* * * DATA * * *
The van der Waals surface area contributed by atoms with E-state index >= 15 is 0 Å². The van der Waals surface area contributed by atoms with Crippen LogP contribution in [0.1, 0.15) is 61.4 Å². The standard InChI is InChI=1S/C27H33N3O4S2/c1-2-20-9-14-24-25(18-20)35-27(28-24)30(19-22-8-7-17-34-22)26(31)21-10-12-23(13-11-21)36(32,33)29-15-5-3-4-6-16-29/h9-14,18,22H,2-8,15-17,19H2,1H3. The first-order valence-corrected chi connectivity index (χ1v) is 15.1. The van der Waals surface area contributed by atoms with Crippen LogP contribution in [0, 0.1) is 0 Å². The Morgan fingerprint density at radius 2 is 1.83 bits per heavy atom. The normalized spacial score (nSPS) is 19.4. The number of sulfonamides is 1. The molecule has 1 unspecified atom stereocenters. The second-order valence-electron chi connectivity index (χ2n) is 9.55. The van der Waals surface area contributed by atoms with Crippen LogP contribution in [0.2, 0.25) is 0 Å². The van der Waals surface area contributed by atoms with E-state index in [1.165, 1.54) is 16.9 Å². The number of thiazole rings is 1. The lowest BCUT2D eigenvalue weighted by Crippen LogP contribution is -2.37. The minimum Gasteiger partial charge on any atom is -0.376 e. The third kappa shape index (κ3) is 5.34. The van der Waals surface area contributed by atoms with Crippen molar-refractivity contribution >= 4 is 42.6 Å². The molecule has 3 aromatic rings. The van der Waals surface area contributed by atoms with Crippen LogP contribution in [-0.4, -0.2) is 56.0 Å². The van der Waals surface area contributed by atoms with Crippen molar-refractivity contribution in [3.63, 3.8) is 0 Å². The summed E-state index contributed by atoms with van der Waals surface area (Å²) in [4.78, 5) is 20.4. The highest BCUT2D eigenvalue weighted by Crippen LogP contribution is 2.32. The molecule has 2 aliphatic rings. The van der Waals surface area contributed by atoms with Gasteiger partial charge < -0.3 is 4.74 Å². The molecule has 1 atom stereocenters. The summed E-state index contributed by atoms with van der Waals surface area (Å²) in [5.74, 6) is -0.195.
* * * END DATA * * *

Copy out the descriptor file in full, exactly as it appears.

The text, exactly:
The van der Waals surface area contributed by atoms with E-state index >= 15 is 0 Å². The van der Waals surface area contributed by atoms with Crippen LogP contribution in [0.1, 0.15) is 61.4 Å². The standard InChI is InChI=1S/C27H33N3O4S2/c1-2-20-9-14-24-25(18-20)35-27(28-24)30(19-22-8-7-17-34-22)26(31)21-10-12-23(13-11-21)36(32,33)29-15-5-3-4-6-16-29/h9-14,18,22H,2-8,15-17,19H2,1H3. The first-order valence-corrected chi connectivity index (χ1v) is 15.1. The van der Waals surface area contributed by atoms with Crippen LogP contribution in [0, 0.1) is 0 Å². The Morgan fingerprint density at radius 2 is 1.83 bits per heavy atom. The normalized spacial score (nSPS) is 19.4. The number of sulfonamides is 1. The molecule has 1 unspecified atom stereocenters. The second-order valence-electron chi connectivity index (χ2n) is 9.55. The van der Waals surface area contributed by atoms with Crippen LogP contribution in [0.2, 0.25) is 0 Å². The van der Waals surface area contributed by atoms with E-state index in [1.165, 1.54) is 16.9 Å². The number of thiazole rings is 1. The lowest BCUT2D eigenvalue weighted by Crippen LogP contribution is -2.37. The minimum Gasteiger partial charge on any atom is -0.376 e. The third kappa shape index (κ3) is 5.34. The van der Waals surface area contributed by atoms with Crippen molar-refractivity contribution >= 4 is 42.6 Å². The molecule has 3 aromatic rings. The van der Waals surface area contributed by atoms with Crippen LogP contribution in [-0.4, -0.2) is 56.0 Å². The van der Waals surface area contributed by atoms with Crippen molar-refractivity contribution in [3.63, 3.8) is 0 Å². The summed E-state index contributed by atoms with van der Waals surface area (Å²) in [4.78, 5) is 20.4. The highest BCUT2D eigenvalue weighted by Crippen LogP contribution is 2.32. The molecule has 2 aliphatic rings. The van der Waals surface area contributed by atoms with Gasteiger partial charge < -0.3 is 4.74 Å². The molecule has 1 atom stereocenters. The summed E-state index contributed by atoms with van der Waals surface area (Å²) in [5.74, 6) is -0.195.